Of couriers and commerce – Mary Katrantzou’s smart, crazy and of-the-minute S/S 2013 collection
Mary Katrantzou showed her S/S 2013 collection yesterday at London Fashion Week in the Topshop Show Space, her 10th since her debut A/W 2008 show. (She also opened the Central St Martins show on the year of her graduation and …
Mary Katrantzou showed her S/S 2013 collection yesterday at London Fashion Week in the Topshop Show Space, her 10th since her debut A/W 2008 show. (She also opened the Central St Martins show on the year of her graduation and was subsequently awarded NEWGEN sponsorship for six seasons, from 2009-2011.
Last season’s show was a testament to Katrantzou’s creativity, and I’m not just talking figuratively – dresses were adorned with pencils, crayons, clocks and typewriters. This season, Katrantzou turned to commerce and couriers, or, rather, the physical prints of money and stamps, with billowing palazzo shapes, A-line, strapless dresses and subtle nods to the 1950s in terms of dress shapes and silhouettes.
For those who feared Katrantazou’s “signature” digital prints and feminine shapes were in danger of growing stale, this latest collection proves that the Greek has a few more tricks up her sleeve than might be listed under her “aesthetics” bracket. Trouser suits, for example, were an unexpected move, and she’s also loosened up the shapes of her dresses, meaning they’re far from the bodycon of past seasons. That all said, these items are unmistakeably Katrantzou. Impressive.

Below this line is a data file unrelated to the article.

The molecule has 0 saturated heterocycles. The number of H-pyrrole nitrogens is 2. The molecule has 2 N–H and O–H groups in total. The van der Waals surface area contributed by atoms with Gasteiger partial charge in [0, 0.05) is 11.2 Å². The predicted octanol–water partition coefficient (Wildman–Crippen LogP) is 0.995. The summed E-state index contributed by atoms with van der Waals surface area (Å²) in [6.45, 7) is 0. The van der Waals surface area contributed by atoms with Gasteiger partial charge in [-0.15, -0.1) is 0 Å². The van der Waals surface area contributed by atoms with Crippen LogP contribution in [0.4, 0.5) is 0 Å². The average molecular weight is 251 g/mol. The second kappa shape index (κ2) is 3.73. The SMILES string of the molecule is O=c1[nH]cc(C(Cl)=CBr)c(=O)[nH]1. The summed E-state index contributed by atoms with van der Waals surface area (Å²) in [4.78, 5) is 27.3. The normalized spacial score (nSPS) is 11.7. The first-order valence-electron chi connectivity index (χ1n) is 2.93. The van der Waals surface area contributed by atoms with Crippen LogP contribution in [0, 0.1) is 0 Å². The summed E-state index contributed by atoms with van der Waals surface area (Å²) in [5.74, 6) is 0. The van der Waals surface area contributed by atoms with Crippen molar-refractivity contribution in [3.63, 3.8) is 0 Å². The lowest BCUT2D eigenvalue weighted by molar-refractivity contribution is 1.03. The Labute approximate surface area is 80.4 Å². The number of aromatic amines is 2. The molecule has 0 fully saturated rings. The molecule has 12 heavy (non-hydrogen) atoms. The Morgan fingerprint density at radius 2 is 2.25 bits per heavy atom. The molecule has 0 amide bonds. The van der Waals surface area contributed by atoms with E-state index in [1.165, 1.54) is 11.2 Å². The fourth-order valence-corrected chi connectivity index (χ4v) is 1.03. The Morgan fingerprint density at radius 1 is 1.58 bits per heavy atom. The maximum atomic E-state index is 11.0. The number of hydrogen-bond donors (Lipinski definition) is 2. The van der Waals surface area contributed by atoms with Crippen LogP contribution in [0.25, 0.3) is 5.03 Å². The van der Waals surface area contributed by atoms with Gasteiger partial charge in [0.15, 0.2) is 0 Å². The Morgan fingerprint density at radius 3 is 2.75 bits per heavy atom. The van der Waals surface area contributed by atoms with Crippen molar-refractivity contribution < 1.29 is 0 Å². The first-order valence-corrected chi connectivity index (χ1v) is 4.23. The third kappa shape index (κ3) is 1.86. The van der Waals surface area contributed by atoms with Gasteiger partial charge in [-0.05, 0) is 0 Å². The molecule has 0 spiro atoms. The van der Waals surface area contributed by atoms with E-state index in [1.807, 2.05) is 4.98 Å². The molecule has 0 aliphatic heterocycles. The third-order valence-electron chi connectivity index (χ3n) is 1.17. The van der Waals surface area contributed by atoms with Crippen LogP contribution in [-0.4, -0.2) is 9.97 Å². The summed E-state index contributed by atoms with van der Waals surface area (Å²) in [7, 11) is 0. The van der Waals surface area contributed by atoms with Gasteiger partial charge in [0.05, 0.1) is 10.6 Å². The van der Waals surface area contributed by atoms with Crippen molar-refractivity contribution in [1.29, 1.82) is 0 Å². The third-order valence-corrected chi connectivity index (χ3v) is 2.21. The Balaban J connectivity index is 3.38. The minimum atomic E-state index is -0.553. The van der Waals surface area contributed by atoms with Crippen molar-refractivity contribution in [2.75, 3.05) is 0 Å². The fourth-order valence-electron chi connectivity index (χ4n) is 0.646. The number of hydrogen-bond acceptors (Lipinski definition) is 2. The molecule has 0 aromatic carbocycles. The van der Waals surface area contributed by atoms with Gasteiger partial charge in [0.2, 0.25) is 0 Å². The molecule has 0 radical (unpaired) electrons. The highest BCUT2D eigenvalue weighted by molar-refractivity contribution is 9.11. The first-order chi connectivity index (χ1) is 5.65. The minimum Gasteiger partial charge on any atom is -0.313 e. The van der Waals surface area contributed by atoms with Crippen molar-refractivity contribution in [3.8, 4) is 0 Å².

The most worrying thought, in fact, to come out of this latest show is the realisation that Katrantzou is probably not long for the London scene; it can only be a matter of seasons (one? two?) before she moves towards Paris and realises her couture ambitions; it’s not entirely clear in the photographs but several of these dresses were in metallic, iridescent fabrics. These are not the off-the-rack, ready-to-wear garments produced by many of her London contemporaries. (No wonder her catwalk creations don’t always make it, intact, to sales racks.)
Shoes for Katrantzou’s show were designed by none other than Christian Louboutin, which is a testament to her clout, although perhaps not worth pointing out as it’s clear that the fashion world has been fawning over Katrantzou for several seasons now (and will do for several to come).
If my wordy gushing hasn’t made it entirely clear: I loved this show. The shapes felt so gorgeous and modern, and light, which is, I think, what the fashion world needs after the heavy, boxy shapes and digital prints of A/W. Also, the mixture of graphic stamp prints with tribal accents, all on a white background was just on the right side of kitschy, and not all that easily emulated, which will mean that Katrantzou continues to influence, rather than be plainly ripped off.
All I’m hoping for now is some kind of diffusion line; while I would love to own this dress (above), I’m not quite sure I’m up to forking out £1,000-plus for it . . . c’mon Mary, if Victoria Beckham can go cheap(er), surely you can too?